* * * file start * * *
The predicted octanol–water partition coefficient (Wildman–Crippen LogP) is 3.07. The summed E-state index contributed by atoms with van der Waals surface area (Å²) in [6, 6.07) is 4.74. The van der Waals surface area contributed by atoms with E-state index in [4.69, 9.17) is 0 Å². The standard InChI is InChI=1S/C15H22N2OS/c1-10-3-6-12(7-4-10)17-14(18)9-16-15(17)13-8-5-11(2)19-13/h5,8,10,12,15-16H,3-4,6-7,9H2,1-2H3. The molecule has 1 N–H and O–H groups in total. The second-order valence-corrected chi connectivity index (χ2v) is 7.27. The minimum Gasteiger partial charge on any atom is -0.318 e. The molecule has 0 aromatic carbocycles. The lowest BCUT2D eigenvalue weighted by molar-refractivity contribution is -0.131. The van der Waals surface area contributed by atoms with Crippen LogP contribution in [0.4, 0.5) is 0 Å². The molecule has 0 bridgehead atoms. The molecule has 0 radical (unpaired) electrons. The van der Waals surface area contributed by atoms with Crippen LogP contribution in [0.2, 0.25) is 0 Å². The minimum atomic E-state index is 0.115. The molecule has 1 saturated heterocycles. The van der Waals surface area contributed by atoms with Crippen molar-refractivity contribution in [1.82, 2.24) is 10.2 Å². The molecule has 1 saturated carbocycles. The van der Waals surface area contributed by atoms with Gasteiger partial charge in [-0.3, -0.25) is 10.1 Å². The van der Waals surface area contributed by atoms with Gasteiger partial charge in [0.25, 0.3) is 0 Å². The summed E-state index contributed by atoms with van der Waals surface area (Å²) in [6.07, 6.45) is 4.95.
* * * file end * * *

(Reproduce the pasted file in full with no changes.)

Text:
The predicted octanol–water partition coefficient (Wildman–Crippen LogP) is 3.07. The summed E-state index contributed by atoms with van der Waals surface area (Å²) in [6, 6.07) is 4.74. The van der Waals surface area contributed by atoms with E-state index in [4.69, 9.17) is 0 Å². The standard InChI is InChI=1S/C15H22N2OS/c1-10-3-6-12(7-4-10)17-14(18)9-16-15(17)13-8-5-11(2)19-13/h5,8,10,12,15-16H,3-4,6-7,9H2,1-2H3. The molecule has 1 N–H and O–H groups in total. The second-order valence-corrected chi connectivity index (χ2v) is 7.27. The minimum Gasteiger partial charge on any atom is -0.318 e. The molecule has 0 aromatic carbocycles. The lowest BCUT2D eigenvalue weighted by molar-refractivity contribution is -0.131. The van der Waals surface area contributed by atoms with Crippen LogP contribution in [0.4, 0.5) is 0 Å². The molecule has 0 bridgehead atoms. The molecule has 0 radical (unpaired) electrons. The van der Waals surface area contributed by atoms with Crippen LogP contribution in [0.2, 0.25) is 0 Å². The minimum atomic E-state index is 0.115. The molecule has 1 saturated heterocycles. The van der Waals surface area contributed by atoms with Crippen molar-refractivity contribution in [1.82, 2.24) is 10.2 Å². The molecule has 1 saturated carbocycles. The van der Waals surface area contributed by atoms with Gasteiger partial charge in [-0.3, -0.25) is 10.1 Å². The van der Waals surface area contributed by atoms with Gasteiger partial charge in [0.25, 0.3) is 0 Å². The summed E-state index contributed by atoms with van der Waals surface area (Å²) in [6.07, 6.45) is 4.95.